FIG. 4 illustrates a flow chart describing user configuration of the audit subsystem. In decision block 38, the user decides whether or not to enable the audit system. If the audit system is enabled, then it will store events to the hard disk to restore the system in the event of a failure (block 40). Otherwise, if the audit system is not enabled, the hard disk operation will be normal. If the audit system is enabled, the user has the option to enable the archive subsystem in decision block 42. The archive subsystem stores overflow information from the audit partition onto a removable media, such as a floppy disk. This option increases the opportunity to rollback the state of the hard disk to a previous state (block 44). The archive subsystem can only be chosen if the audit system is enabled. The selection of when data will be written to the removable media is preferably defined in percentages of the audit storage space (i.e., the size of the audit partition 26). For example, typical values for start and stop writing would be at 80% and 50%, respectively. Thus, the process of writing archive data to the removable media would begin when the audit subsystem has filled 80% of the audit buffer 30 and stop when 50% of the audit buffer 30 was available.
A "modification request" is a request from an application to modify the contents of the hard disk. FIG. 5 is a flow chart describing the sequence of operations performed by the audit subsystem in response to a modification request. In decision block 46, the audit subsystem waits until a modification request is generated. When the computer system 10 needs to write to a hard disk 18, the request is sent to the audit subsystem (block 48) before the data on the disk is modified (assuming audit is enabled). The data to be modified on the disk is read one sector at a time (block 50). Each sector is read from the disk (or from a disk cache, if provided) and is placed in the audit buffer as "before image" data (block 52). If the application requests a write that is more than one sector, each sector is processed as an independent request. To increase the throughput of the audit subsystem, the audit subsystem appends data to a semiconductor memory buffer prior to writing the data to the audit partition on the hard disk, which is significantly slower. When the memory buffer is full (decision block 54), or the processing unit 14 requires memory used in the memory buffer for another purpose, the audit subsystem writes the data stored in the memory buffer to the end of the audit buffer 30 on disk (block 56) and updates the audit header (in the memory buffer) to reflect the changes (block 58).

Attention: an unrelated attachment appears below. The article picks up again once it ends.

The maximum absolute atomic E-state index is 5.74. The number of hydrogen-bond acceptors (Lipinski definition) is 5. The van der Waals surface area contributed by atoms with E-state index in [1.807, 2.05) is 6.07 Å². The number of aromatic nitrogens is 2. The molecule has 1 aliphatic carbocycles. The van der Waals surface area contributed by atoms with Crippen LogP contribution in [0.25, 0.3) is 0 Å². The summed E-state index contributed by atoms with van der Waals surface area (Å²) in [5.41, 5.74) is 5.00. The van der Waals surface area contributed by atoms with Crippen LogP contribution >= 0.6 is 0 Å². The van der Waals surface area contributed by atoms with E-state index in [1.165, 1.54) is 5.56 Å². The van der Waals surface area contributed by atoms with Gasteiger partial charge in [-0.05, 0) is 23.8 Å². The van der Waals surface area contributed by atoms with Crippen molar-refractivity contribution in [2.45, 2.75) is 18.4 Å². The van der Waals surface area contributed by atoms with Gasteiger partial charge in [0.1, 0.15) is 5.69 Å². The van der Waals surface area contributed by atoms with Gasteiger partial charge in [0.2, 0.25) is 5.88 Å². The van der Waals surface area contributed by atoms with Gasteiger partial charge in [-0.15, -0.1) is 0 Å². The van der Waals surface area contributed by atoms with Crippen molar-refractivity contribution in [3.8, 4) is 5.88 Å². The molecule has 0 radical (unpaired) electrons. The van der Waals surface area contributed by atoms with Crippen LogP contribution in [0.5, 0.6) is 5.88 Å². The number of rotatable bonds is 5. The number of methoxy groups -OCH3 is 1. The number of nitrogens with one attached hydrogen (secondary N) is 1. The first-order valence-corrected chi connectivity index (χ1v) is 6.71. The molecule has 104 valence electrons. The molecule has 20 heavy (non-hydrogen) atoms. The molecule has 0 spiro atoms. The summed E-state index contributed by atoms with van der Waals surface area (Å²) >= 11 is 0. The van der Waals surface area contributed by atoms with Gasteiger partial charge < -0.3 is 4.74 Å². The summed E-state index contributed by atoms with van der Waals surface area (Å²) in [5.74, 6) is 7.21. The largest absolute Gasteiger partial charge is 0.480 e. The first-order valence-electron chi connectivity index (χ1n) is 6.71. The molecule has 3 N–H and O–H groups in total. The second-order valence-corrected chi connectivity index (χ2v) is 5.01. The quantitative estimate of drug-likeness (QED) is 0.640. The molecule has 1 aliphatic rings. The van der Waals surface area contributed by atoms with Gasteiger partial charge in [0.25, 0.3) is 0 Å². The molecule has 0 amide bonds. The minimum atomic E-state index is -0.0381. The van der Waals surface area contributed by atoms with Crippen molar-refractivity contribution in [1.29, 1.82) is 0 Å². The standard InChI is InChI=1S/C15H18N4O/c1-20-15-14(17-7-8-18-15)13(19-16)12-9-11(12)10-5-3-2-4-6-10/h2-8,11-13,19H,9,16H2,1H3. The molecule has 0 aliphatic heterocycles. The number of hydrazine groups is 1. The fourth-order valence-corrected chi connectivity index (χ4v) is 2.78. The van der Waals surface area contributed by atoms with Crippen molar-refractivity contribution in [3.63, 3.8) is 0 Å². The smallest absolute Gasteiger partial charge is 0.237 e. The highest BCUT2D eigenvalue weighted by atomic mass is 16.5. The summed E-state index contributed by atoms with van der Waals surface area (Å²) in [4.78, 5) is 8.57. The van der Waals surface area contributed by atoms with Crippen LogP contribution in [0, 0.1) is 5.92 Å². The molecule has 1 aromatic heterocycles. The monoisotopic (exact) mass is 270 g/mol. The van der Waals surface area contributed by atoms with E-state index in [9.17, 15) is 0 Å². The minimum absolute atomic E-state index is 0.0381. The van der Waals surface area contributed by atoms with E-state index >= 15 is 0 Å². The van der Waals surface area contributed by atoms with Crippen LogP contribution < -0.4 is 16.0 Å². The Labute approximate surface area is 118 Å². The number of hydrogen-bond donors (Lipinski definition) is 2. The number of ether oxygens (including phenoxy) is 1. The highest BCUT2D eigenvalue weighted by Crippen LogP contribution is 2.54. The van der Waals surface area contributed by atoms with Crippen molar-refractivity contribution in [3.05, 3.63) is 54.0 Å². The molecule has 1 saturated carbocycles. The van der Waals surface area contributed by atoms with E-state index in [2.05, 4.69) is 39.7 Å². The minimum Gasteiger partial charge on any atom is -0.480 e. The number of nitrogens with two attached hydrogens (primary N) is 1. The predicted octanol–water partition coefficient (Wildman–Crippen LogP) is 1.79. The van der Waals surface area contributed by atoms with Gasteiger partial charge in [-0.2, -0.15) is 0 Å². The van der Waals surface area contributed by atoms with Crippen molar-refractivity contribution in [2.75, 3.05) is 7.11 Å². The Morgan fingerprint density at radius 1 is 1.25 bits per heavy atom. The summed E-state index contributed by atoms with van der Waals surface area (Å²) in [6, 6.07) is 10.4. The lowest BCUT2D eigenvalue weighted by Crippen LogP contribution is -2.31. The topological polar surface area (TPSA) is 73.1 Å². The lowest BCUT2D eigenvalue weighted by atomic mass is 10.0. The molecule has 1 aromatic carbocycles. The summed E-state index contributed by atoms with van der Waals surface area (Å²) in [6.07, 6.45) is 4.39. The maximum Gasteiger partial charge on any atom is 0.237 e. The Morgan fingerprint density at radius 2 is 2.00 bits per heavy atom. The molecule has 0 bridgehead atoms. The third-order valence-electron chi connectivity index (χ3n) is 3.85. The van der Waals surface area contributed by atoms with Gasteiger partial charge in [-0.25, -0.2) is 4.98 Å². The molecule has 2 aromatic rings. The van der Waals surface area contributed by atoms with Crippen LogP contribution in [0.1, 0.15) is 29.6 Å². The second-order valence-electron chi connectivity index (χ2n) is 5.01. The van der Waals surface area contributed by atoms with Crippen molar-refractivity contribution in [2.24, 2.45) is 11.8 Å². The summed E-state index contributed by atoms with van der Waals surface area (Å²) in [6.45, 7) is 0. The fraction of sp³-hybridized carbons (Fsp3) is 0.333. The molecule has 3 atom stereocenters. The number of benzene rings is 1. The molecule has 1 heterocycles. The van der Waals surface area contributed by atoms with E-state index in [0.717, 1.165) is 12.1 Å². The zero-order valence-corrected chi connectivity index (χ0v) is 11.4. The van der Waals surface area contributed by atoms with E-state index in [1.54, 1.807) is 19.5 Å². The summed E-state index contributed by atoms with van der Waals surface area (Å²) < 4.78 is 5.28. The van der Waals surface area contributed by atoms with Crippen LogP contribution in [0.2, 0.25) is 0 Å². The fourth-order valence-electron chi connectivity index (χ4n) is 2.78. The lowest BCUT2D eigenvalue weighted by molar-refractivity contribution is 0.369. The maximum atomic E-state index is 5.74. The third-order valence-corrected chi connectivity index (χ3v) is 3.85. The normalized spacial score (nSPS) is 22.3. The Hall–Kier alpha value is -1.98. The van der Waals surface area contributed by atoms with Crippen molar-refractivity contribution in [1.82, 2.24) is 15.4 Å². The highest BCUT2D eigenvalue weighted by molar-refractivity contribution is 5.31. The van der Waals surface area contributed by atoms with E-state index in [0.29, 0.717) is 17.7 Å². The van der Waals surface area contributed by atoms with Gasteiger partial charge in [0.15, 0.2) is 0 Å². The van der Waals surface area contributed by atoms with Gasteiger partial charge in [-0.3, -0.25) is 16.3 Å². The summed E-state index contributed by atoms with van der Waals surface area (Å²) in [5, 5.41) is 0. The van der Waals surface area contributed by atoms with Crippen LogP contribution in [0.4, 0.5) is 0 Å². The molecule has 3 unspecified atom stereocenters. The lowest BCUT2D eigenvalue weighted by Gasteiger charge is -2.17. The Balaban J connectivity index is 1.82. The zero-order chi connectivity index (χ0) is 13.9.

While a memory buffer is provided in the preferred embodiment, the data could also be written directly to the audit partition 26 on the hard disk with a reduction in speed. For purposes of data integrity, a volatile memory buffer should not be used unless a UPS is provided.
Storage of the data in the memory buffer is performed in three stages. The marker header 34 is created and stored in the memory buffer. If sector data is stored, it is added to the marker header. Finally, the marker trailer 36 is stored. The complete operation creates the marker 32.
The system constructs the audit header from the type of marker (corresponding to the type of event), the markers' CRC, the current system time, and the location that the sector data is from on the hard disk. The CRC is generated by passing part of the marker through a CRC algorithm:
where x is a word from the marker.
The sections of the marker that are passed through the algorithm are, in the following order: the seed from the previous marker (29,878 is used as the seed if the partition is created or cleared), the sector data (if the marker corresponds to an audit event), one word at a time, the time the marker is processed through the algorithm and any message test (for quiesce events).